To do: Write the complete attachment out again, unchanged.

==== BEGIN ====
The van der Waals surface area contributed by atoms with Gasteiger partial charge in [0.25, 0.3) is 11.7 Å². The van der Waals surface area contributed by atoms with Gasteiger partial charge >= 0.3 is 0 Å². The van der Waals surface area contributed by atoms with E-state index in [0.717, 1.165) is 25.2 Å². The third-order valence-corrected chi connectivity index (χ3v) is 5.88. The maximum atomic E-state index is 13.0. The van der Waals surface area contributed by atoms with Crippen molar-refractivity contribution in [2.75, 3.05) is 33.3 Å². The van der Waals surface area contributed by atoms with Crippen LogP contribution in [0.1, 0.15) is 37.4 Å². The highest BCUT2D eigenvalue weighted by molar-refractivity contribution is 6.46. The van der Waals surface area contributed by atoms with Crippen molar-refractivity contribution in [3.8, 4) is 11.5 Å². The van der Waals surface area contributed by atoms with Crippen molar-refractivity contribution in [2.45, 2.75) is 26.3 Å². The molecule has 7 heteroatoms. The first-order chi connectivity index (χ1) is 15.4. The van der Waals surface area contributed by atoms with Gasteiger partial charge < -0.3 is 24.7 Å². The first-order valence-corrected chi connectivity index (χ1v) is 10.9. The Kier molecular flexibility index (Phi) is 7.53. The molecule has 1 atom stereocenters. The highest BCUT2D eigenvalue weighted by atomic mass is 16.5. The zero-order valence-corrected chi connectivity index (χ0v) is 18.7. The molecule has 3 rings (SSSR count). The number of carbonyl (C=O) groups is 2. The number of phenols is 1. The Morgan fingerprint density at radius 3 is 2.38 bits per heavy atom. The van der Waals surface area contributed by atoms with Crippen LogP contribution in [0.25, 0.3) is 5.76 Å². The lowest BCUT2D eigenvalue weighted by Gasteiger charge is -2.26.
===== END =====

The van der Waals surface area contributed by atoms with Gasteiger partial charge in [0.25, 0.3) is 11.7 Å². The van der Waals surface area contributed by atoms with Gasteiger partial charge >= 0.3 is 0 Å². The van der Waals surface area contributed by atoms with E-state index in [0.717, 1.165) is 25.2 Å². The third-order valence-corrected chi connectivity index (χ3v) is 5.88. The maximum atomic E-state index is 13.0. The van der Waals surface area contributed by atoms with Crippen molar-refractivity contribution in [2.75, 3.05) is 33.3 Å². The van der Waals surface area contributed by atoms with Crippen LogP contribution in [0.1, 0.15) is 37.4 Å². The highest BCUT2D eigenvalue weighted by molar-refractivity contribution is 6.46. The van der Waals surface area contributed by atoms with Crippen molar-refractivity contribution in [3.8, 4) is 11.5 Å². The van der Waals surface area contributed by atoms with Crippen molar-refractivity contribution in [2.45, 2.75) is 26.3 Å². The molecule has 7 heteroatoms. The first-order chi connectivity index (χ1) is 15.4. The van der Waals surface area contributed by atoms with Gasteiger partial charge < -0.3 is 24.7 Å². The first-order valence-corrected chi connectivity index (χ1v) is 10.9. The Kier molecular flexibility index (Phi) is 7.53. The molecule has 1 atom stereocenters. The highest BCUT2D eigenvalue weighted by atomic mass is 16.5. The zero-order valence-corrected chi connectivity index (χ0v) is 18.7. The molecule has 3 rings (SSSR count). The number of carbonyl (C=O) groups is 2. The number of phenols is 1. The Morgan fingerprint density at radius 3 is 2.38 bits per heavy atom. The van der Waals surface area contributed by atoms with Crippen LogP contribution in [0.25, 0.3) is 5.76 Å². The lowest BCUT2D eigenvalue weighted by Gasteiger charge is -2.26.